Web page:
IEA’s World Energy Outlook 2013 identifies range of trends
The International Energy Agency released its World Energy Outlook 2013 last month. Trends highlighted in the summary include renewables accounting for nearly half of all new generation capacity to 2035, some countries switching from export to import (and vice versa), increasing developing world demand (especially China and India) and the Middle East shifting trading patterns, continued low energy consumption per person in Africa, the pivotal role of the energy sector in greenhouse gas emissions reduction, the effect of energy prices on the economic development and competitiveness of nations, the role of energy transport in reducing those effects on nations, and the worldwide focus on energy efficiency.
In the oil sector, there are projections of increasing short-term oil reserves as a result of unconventional sources such as ‘ultra-deepwater’ fields, the continued centrality of Middle East countries in oil production, declining oil demand being buoyed somewhat by the appeal of oil’s mobility, and challenges posed to oil refiners by the rise of natural gas liquids, biofuels, and coal- and gas-to-liquids technologies. The IEA also points to policy environments being key to the outlook for gas and coal use (particularly in China), and estimates that coal use (in terms of mass/year) will rise worldwide by 17% by 2035. Most of the rise will occur by 2020, but gas is expected to prosper even more.
The summary also points to Brazil becoming a major oil exporter due to recently discovered offshore deepwater oil deposits and increasing its domestic power generation in a low-carbon manner. Concurrently, Petrobras is expected to become a leading expert in deepwater oil production.
European pulp and paper companies collaborate in ‘pre-competitive’ research to reduce energy consumption
The Economist has reported on the efforts of the paper and pulp industry to reduce carbon emissions through reducing energy consumption. The Confederation of European Paper Industries (CEPI) engaged two teams of scientists, one led by a former Smurfit Kappa CEO, and one led by a former Mondi CEO, to come up with ideas to reduce emissions while adding value. Each team presented four ideas. The two teams consulted with other industries (such as Tata Steel) while formulating their ideas.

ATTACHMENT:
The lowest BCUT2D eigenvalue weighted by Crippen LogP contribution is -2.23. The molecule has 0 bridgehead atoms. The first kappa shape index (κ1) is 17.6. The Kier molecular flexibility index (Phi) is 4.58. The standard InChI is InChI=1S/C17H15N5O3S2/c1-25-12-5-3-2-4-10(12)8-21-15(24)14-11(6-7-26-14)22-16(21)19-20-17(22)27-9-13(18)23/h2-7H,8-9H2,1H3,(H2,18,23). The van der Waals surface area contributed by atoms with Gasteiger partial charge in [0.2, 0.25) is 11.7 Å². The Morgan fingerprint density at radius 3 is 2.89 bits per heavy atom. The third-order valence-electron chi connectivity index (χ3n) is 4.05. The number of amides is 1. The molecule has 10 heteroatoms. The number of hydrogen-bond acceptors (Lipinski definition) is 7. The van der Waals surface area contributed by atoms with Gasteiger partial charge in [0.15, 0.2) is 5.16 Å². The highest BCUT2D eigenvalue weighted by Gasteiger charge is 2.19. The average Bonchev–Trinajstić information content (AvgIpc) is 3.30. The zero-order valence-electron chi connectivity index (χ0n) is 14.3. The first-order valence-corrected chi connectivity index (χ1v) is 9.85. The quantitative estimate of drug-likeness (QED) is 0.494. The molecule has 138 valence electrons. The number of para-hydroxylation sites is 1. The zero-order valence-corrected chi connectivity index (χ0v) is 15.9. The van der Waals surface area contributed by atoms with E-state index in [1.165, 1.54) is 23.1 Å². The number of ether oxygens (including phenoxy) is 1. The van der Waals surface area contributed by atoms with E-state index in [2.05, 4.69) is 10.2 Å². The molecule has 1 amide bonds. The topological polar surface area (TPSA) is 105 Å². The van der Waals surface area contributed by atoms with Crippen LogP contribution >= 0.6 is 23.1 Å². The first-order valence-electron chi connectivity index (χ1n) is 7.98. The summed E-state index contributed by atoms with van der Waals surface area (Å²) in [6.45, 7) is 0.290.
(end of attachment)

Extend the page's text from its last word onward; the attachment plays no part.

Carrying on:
The winning idea, chosen in late November, involves a change in the way lignins are extracted from wood, moving from mechanical grinding or chemical cooking to the use of deep eutectic solvents (naturally found in plants). It is estimated that this biochemical process would reduce primary energy consumption by 40%. Other ideas included reducing water consumption in drying paper sheets by using steam rather than water to separate fibres, and separating fibres using changes in viscosity.
A spokesman from CEPI said they had been amazed at the findings. The Economist noted that the project demonstrated the usefulness of collaboration between companies in the “pre-competitive concepts” stage.
Eurofer advocates temporary exemptions from carbon costs for European steelmakers
In a position paper issued in the lead up to European regulators, lawmakers, steelmakers and trade unions meeting to discuss the EU ‘steel action plan’, which is aimed at preserving European competitiveness on the global stage, the European steelmakers’ organisation, EUROFER, has said that the plan does not go far enough. The plan has been in place since June this year, and aims to reduce the regulatory burden on steelmakers. EUOFER also believes that EC moves to shore up the carbon price under the Emissions Trading System by reducing the number of free permits issued will make it even more difficult for the steel industry to compete.